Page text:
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Loons don't understand parking lots. After it rains, they confuse the flat, glossy expanse of asphalt with the shimmering surface of a lake or pond, where they hunt for fish and crustaceans. It's only after they land do they realize their mistake, and by then it's too late -- they're stuck.
This is because the Common Loon (Gavia immer) is built perfectly for a life on the water and only goes ashore to mate and lay eggs. Their legs,which are positioned far back on their body, are perfect for propelling them through water, but are terrible for walking on land.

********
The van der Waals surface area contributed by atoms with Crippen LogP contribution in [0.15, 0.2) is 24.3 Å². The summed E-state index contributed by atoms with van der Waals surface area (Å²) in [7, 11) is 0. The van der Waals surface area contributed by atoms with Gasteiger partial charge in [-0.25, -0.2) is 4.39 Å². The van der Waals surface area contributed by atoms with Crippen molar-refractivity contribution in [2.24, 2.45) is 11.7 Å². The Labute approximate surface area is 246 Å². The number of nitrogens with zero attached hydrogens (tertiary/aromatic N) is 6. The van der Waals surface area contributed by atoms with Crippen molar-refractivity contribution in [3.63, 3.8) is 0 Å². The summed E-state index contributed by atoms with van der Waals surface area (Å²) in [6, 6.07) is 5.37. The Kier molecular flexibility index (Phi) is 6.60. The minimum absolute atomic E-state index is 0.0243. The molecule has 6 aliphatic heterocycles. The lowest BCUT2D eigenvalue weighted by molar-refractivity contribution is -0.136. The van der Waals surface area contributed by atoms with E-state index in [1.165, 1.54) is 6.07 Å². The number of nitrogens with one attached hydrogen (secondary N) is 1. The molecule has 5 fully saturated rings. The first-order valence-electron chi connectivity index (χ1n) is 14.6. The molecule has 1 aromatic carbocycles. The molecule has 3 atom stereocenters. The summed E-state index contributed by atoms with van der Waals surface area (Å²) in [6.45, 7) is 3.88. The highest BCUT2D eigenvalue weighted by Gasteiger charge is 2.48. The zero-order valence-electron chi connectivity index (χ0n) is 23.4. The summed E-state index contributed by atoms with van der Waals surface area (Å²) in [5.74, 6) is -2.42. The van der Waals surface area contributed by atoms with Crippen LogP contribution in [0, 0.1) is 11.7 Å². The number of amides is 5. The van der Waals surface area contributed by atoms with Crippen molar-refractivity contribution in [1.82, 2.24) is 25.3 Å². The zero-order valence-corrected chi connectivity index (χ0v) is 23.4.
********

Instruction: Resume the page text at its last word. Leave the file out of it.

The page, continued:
They're also really heavy. Most birds have light, hollow bones, making it easier for them to fly, but loons have solid bones that make them less buoyant, and better divers.
All of this means that getting up in the air is a bit harder: Depending on the wind, loons need up to a quarter-mile stretch of water to use as a runway for lift off. And if they mistakenly land somewhere where there's no water at all? Then they simply have to rely on the kindness of strangers.